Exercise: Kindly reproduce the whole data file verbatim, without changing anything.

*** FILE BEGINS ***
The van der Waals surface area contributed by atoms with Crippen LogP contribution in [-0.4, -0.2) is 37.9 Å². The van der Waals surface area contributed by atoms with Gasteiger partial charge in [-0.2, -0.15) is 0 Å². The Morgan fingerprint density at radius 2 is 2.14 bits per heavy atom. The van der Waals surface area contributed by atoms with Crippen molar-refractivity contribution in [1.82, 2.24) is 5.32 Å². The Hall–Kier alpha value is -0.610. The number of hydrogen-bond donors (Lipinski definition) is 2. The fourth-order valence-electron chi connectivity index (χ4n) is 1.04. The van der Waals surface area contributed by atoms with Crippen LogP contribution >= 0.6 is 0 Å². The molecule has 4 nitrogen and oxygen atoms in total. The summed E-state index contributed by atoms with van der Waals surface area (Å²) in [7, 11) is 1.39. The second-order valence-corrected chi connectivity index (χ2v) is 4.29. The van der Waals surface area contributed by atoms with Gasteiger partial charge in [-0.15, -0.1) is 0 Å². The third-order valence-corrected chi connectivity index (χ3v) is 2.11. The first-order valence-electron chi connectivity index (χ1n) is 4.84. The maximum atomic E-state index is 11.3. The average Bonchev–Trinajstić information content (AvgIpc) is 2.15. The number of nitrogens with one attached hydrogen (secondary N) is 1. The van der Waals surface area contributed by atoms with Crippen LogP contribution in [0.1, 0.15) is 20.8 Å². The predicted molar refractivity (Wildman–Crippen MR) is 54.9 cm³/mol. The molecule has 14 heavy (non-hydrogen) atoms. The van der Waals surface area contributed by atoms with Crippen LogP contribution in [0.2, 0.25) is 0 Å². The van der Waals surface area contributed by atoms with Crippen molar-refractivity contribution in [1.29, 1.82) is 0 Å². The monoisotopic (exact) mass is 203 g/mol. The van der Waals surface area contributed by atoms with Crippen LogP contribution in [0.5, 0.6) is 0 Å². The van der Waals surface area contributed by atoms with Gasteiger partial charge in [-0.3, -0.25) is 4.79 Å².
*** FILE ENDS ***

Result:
The van der Waals surface area contributed by atoms with Crippen LogP contribution in [-0.4, -0.2) is 37.9 Å². The van der Waals surface area contributed by atoms with Gasteiger partial charge in [-0.2, -0.15) is 0 Å². The Morgan fingerprint density at radius 2 is 2.14 bits per heavy atom. The van der Waals surface area contributed by atoms with Crippen molar-refractivity contribution in [1.82, 2.24) is 5.32 Å². The Hall–Kier alpha value is -0.610. The number of hydrogen-bond donors (Lipinski definition) is 2. The fourth-order valence-electron chi connectivity index (χ4n) is 1.04. The van der Waals surface area contributed by atoms with Crippen LogP contribution >= 0.6 is 0 Å². The molecule has 4 nitrogen and oxygen atoms in total. The summed E-state index contributed by atoms with van der Waals surface area (Å²) in [7, 11) is 1.39. The second-order valence-corrected chi connectivity index (χ2v) is 4.29. The van der Waals surface area contributed by atoms with Gasteiger partial charge in [-0.15, -0.1) is 0 Å². The third-order valence-corrected chi connectivity index (χ3v) is 2.11. The first-order valence-electron chi connectivity index (χ1n) is 4.84. The maximum atomic E-state index is 11.3. The average Bonchev–Trinajstić information content (AvgIpc) is 2.15. The number of nitrogens with one attached hydrogen (secondary N) is 1. The van der Waals surface area contributed by atoms with Crippen LogP contribution in [0.1, 0.15) is 20.8 Å². The predicted molar refractivity (Wildman–Crippen MR) is 54.9 cm³/mol. The molecule has 14 heavy (non-hydrogen) atoms. The van der Waals surface area contributed by atoms with Crippen LogP contribution in [0.2, 0.25) is 0 Å². The van der Waals surface area contributed by atoms with Crippen molar-refractivity contribution in [1.29, 1.82) is 0 Å². The monoisotopic (exact) mass is 203 g/mol. The van der Waals surface area contributed by atoms with Crippen LogP contribution in [0.5, 0.6) is 0 Å². The van der Waals surface area contributed by atoms with Gasteiger partial charge in [-0.3, -0.25) is 4.79 Å².